The Abu Dhabi carrier is buying stakes in airlines around the world to rapidly grow its international reach, but the strategy is not without risks. Published in MEED, 8 October 2013
In early August, Abu Dhabi carrier Etihad Airways put the final touches to its latest acquisition deal when it announced it was buying 49 per cent of Serbia’s national airline, Jat Airways. At first glance, it might appear a strange choice of partner. Trade ties between Serbia and the UAE are tiny and Jat itself has a fleet of just 10 planes. But the deal fits in neatly with a strategy that Etihad has been pursuing for the past two years.
Since December 2011, when the airline purchased 29 per cent of no-frills carrier Airberlin, it has bought stakes in Air Seychelles, Irish flag carrier Aer Lingus, Virgin Australia and India’s Jet Airways, the last of which is still subject to regulatory approval. It is a growth strategy that is markedly different from those of its two main rivals, Dubai’s Emirates airline and Qatar Airways, which have both generally preferred to operate alone.
Etihad’s immediate plans for Jat include rebranding it as Air Serbia and injecting $40m in cash, while promising up to $60m more in the future. It will also help the airline overhaul its fleet, retiring existing planes and replacing them with new narrow-body aircraft. In late October, Air Serbia will launch direct flights from Belgrade to Abu Dhabi, complementing an existing Etihad service on the route.
It is the last of these elements that lies at the heart of the strategy. As the last of the three big Gulf carriers to enter the market, Etihad has had to find novel ways to grow and ensure it is not left behind in the race for passengers and cargo. Simply ordering more aircraft and waiting for them to arrive is not an enticing option when its rivals are expanding so rapidly.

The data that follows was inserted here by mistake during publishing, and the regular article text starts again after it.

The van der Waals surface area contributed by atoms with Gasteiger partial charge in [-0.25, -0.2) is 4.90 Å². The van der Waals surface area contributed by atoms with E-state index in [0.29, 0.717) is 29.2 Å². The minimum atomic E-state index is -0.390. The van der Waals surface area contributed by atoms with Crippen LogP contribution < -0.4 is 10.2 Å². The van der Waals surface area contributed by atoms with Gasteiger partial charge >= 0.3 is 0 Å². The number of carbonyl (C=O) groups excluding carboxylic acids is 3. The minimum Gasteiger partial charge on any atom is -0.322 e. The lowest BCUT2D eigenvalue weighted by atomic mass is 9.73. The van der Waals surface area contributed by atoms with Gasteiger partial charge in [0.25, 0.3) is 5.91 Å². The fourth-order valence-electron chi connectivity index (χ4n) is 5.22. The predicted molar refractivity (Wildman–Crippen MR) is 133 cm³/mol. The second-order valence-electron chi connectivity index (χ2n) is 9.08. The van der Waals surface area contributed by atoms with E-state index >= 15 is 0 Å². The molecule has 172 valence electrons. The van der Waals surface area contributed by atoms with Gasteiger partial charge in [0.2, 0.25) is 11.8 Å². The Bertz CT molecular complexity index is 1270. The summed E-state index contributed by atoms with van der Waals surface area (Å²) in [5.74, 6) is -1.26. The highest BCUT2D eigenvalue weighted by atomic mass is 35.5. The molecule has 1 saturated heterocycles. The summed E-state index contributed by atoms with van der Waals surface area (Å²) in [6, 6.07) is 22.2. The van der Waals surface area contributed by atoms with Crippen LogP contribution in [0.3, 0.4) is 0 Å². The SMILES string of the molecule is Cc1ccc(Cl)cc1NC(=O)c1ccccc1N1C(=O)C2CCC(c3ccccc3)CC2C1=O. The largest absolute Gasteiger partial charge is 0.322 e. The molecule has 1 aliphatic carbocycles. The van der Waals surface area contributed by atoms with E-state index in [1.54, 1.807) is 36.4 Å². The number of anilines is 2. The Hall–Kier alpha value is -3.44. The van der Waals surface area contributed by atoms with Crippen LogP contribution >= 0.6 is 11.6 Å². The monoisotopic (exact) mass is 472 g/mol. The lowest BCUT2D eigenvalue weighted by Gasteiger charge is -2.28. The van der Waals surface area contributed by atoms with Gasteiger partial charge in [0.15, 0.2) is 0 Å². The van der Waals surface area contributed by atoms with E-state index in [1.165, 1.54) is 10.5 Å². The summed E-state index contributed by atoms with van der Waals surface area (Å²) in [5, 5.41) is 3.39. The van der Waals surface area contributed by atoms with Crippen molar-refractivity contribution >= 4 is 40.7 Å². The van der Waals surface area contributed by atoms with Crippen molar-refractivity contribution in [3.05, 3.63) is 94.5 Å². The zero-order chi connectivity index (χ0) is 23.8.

Etihad, which only began operating 10 years ago, has 78 planes and flies to 94 destinations. It is steadily adding more routes and says it expects to have 159 aircraft by 2020. Even so, the airline will still be trailing far behind Emirates and Qatar Airways, both of which already fly to more than 130 destinations. Emirates has the bigger fleet, with more than 200 planes against Qatar’s 128, but both also have 200 or more aircraft on order.
“Etihad is the youngest of the big three Gulf carriers and, to an extent, it wants to make up for arriving later on the scene,” says John Strickland, director of the US’ JLS Consulting. “With stakes in existing airlines, it gains access to different markets and existing traffic flows, rather than having to generate these by itself. The ideal is to grow organically, but if [Etihad] doesn’t feel it can do that quickly enough, there is a logic for buying these stakes.”
Even the bigger airlines have been looking for ways to augment their growth by linking up with other carriers, although they have avoided taking equity stakes. Emirates has a wide-ranging partnership with Australian carrier Qantas, involving codesharing as well as coordinated pricing and scheduling of flights. Qatar Airways has joined the Oneworld alliance, linking it to British Airways, American Airlines and 10 other carriers.
“There are similarities between the three big Gulf carriers in terms of promoting their hubs and promoting tourism, trade and transport, but they have different strategies,” says Sunil Malhotra, director for the aviation sector at UK consultancy firm EY. “Every airline, no matter how big and strong, needs partnerships because no carrier can cover the entire world on its own in a way that makes economic sense.”
Eithad’s growth strategy creates both opportunities and difficulties. On the plus side, it allows the firm to develop a wider international reach more quickly, using the partner airlines to funnel more passengers onto its own flights through its hub.
But there are also some costs. The financial outlay is something Etihad can easily bear, but the acquisitions also involve an investment of management time and effort. Many of the airlines that it has bought into have been struggling and it can take several years to turn them around.